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Third Circuit Finds Clean Air Act Does Not Preempt State Tort Claims

In a decision that may make it easier for plaintiffs to maintain tort claims against certain facilities permitted under the federal Clean Air Act, the U.S. Court of Appeals for the Third Circuit held that property owners could bring nuisance, negligence, and trespass claims against a power plant allegedly releasing particulates onto their properties. See Bell v. Cheswick Generating Station, No. 12-4216 (3d Cir. Aug. 20, 2013), available at www.bdlaw.com/assets/attachments/bellvcheswick.pdf.

Plaintiffs, a putative class made up of at least 1,500 individuals who own or inhabit residential property within one mile of GenOn’s Cheswick Generating Station, brought this action alleging that the odors and particulates released by the plant have caused substantial damage to, and loss of enjoyment of, their property. Bell, slip op. at 3, 9-10. The trial court in the Western District of Pennsylvania found the Clean Air Act preempted Plaintiffs' state law claims. Id. at 11-12.

On appeal, Defendants argued that Pennsylvania tort law conflicted with the Clean Air Act and was preempted. Id. at 13. Defendants distinguished the Supreme Court’s Int’l Paper Co. v. Ouellette, 479 U.S. 481 (1987), which allowed state tort claims under the Clean Water Act, on the grounds that the Clean Air Act states’ rights savings clause was narrower than the Clean Water Act’s analogous clause. Id. at 16.

The Third Circuit disagreed, holding that the Supreme Court’s Ouellette decision controlled this case because “there is no meaningful difference” between the two savings clauses. Id. at 16, 20. The court also rejected Defendants’ argument that state tort claims would create inconsistent standards, noting that the Supreme Court’s Ouellette decision shows “states are free to impose higher standards on their own sources of pollution” using state tort law. Id. at 21-22. According to the court,“[i]f Congress intended to eliminate such private causes of action, ‘its failure even to hint at’ this result would be ‘spectacularly odd.’” Id. at 23 (citations omitted).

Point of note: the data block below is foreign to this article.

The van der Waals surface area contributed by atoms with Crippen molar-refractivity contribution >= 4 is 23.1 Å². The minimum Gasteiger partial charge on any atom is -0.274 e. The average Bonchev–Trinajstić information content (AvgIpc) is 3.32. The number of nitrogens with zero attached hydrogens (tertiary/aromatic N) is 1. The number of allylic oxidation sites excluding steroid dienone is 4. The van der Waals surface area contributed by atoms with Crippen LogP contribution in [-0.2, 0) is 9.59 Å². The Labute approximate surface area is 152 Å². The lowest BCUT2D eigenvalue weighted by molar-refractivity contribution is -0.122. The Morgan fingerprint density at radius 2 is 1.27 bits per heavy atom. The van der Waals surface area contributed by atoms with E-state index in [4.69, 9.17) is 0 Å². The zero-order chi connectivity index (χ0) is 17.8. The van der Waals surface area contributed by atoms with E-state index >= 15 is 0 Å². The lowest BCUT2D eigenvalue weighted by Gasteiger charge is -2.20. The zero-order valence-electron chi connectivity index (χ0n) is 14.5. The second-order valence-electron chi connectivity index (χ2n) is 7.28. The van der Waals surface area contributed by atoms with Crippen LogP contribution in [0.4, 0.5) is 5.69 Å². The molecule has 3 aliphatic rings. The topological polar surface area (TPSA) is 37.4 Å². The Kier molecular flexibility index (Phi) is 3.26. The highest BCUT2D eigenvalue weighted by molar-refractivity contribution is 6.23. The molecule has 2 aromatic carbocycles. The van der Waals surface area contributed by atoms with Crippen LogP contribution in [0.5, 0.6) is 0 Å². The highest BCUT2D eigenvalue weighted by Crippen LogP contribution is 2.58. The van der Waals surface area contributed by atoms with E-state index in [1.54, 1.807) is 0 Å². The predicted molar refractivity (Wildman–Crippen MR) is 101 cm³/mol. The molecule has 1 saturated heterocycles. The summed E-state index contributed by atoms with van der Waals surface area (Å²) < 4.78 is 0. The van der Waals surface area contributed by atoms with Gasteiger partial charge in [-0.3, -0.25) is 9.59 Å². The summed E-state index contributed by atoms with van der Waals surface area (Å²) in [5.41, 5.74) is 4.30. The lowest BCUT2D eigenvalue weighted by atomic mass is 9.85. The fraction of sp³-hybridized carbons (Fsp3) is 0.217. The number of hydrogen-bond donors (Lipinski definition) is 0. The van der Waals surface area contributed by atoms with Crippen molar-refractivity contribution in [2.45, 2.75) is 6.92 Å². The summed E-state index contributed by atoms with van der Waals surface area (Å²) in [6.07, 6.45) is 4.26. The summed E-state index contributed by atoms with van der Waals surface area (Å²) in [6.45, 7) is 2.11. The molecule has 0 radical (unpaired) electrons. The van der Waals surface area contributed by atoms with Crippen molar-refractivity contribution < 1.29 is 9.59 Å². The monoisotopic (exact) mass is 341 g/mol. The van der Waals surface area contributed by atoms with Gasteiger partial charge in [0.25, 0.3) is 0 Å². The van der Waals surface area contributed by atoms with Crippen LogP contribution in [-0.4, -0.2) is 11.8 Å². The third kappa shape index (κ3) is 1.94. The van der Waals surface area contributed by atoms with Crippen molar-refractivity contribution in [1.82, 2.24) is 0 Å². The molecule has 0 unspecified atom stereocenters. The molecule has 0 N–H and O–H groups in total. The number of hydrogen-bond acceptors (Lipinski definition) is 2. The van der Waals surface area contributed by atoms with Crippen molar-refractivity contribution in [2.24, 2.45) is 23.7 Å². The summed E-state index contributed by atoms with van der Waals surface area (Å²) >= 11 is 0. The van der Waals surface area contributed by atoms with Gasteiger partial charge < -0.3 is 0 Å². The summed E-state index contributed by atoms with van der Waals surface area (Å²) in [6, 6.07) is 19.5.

© 2020 Beveridge & Diamond PC

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About this Author

Daniel M. Krainin, Environmental Attorney, Beveridge Diamond Law Firm
Principal

Daniel M. Krainin is a Principal in the New York office of Beveridge & Diamond, P.C.  He was named to the 2011 and 2012 Super Lawyers list for the New York Metropolitan area, holds an AV Preeminent Peer Review Rating from Martindale-Hubbell, and serves as a Vice Chair of the ABA Environment Section's Environmental Litigation and Toxic Torts Committee.

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Mackenzie Schoonmaker, Environmental Lawyer, Beveridge & Diamond Law Firm
Associate

Mackenzie Schoonmaker focuses her practice on litigation and environmental regulatory matters.  Ms. Schoonmaker’s litigation practice includes representing clients in state and federal courts, as well as in data compensation arbitrations under the federal pesticide statute, FIFRA.  Most recently, Ms. Schoonmaker was part of the Firm’s trial team that secured a defense judgment in the District of Columbia Superior Court after a three week trial on tort claims alleging the client supplied corrosive water to apartment buildings.

212-702-5415